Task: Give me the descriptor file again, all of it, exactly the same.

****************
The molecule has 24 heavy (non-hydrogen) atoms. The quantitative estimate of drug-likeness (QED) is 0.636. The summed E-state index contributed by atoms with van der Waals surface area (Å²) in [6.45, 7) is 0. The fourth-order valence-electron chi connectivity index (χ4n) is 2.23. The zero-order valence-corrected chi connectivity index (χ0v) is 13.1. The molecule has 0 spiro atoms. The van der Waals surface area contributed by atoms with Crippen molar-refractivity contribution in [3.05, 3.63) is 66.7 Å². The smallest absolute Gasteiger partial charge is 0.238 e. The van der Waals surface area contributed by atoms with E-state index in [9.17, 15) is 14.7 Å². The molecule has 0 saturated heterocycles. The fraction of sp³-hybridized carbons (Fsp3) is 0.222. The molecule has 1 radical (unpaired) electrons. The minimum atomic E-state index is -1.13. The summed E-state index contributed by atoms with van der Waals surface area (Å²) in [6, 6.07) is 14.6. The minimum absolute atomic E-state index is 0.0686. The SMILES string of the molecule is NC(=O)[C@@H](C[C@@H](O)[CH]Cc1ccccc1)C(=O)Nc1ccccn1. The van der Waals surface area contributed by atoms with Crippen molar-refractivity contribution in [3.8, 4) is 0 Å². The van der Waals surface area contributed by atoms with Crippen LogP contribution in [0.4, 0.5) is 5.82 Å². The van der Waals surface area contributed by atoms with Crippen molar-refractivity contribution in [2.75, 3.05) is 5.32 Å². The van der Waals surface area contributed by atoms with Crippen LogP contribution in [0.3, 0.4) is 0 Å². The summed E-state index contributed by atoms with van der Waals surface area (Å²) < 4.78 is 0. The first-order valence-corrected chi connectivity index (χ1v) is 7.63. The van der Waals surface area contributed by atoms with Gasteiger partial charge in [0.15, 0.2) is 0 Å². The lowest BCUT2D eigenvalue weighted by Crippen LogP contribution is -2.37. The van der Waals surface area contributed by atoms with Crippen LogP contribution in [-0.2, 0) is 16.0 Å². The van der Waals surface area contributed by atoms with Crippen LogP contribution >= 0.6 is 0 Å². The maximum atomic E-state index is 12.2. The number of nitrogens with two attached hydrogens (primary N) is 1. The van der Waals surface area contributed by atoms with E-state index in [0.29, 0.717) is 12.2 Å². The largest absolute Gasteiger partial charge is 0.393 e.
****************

The molecule has 24 heavy (non-hydrogen) atoms. The quantitative estimate of drug-likeness (QED) is 0.636. The summed E-state index contributed by atoms with van der Waals surface area (Å²) in [6.45, 7) is 0. The fourth-order valence-electron chi connectivity index (χ4n) is 2.23. The zero-order valence-corrected chi connectivity index (χ0v) is 13.1. The molecule has 0 spiro atoms. The van der Waals surface area contributed by atoms with Crippen molar-refractivity contribution in [3.05, 3.63) is 66.7 Å². The smallest absolute Gasteiger partial charge is 0.238 e. The van der Waals surface area contributed by atoms with E-state index in [9.17, 15) is 14.7 Å². The molecule has 0 saturated heterocycles. The fraction of sp³-hybridized carbons (Fsp3) is 0.222. The molecule has 1 radical (unpaired) electrons. The minimum atomic E-state index is -1.13. The summed E-state index contributed by atoms with van der Waals surface area (Å²) in [6, 6.07) is 14.6. The minimum absolute atomic E-state index is 0.0686. The SMILES string of the molecule is NC(=O)[C@@H](C[C@@H](O)[CH]Cc1ccccc1)C(=O)Nc1ccccn1. The van der Waals surface area contributed by atoms with Crippen molar-refractivity contribution in [3.8, 4) is 0 Å². The van der Waals surface area contributed by atoms with Crippen LogP contribution in [0.4, 0.5) is 5.82 Å². The van der Waals surface area contributed by atoms with Crippen molar-refractivity contribution in [2.75, 3.05) is 5.32 Å². The van der Waals surface area contributed by atoms with Crippen LogP contribution in [0.3, 0.4) is 0 Å². The summed E-state index contributed by atoms with van der Waals surface area (Å²) < 4.78 is 0. The first-order valence-corrected chi connectivity index (χ1v) is 7.63. The van der Waals surface area contributed by atoms with Gasteiger partial charge in [0.15, 0.2) is 0 Å². The lowest BCUT2D eigenvalue weighted by Crippen LogP contribution is -2.37. The van der Waals surface area contributed by atoms with Crippen LogP contribution in [-0.2, 0) is 16.0 Å². The van der Waals surface area contributed by atoms with Crippen LogP contribution >= 0.6 is 0 Å². The maximum atomic E-state index is 12.2. The number of nitrogens with two attached hydrogens (primary N) is 1. The van der Waals surface area contributed by atoms with E-state index in [0.29, 0.717) is 12.2 Å². The largest absolute Gasteiger partial charge is 0.393 e.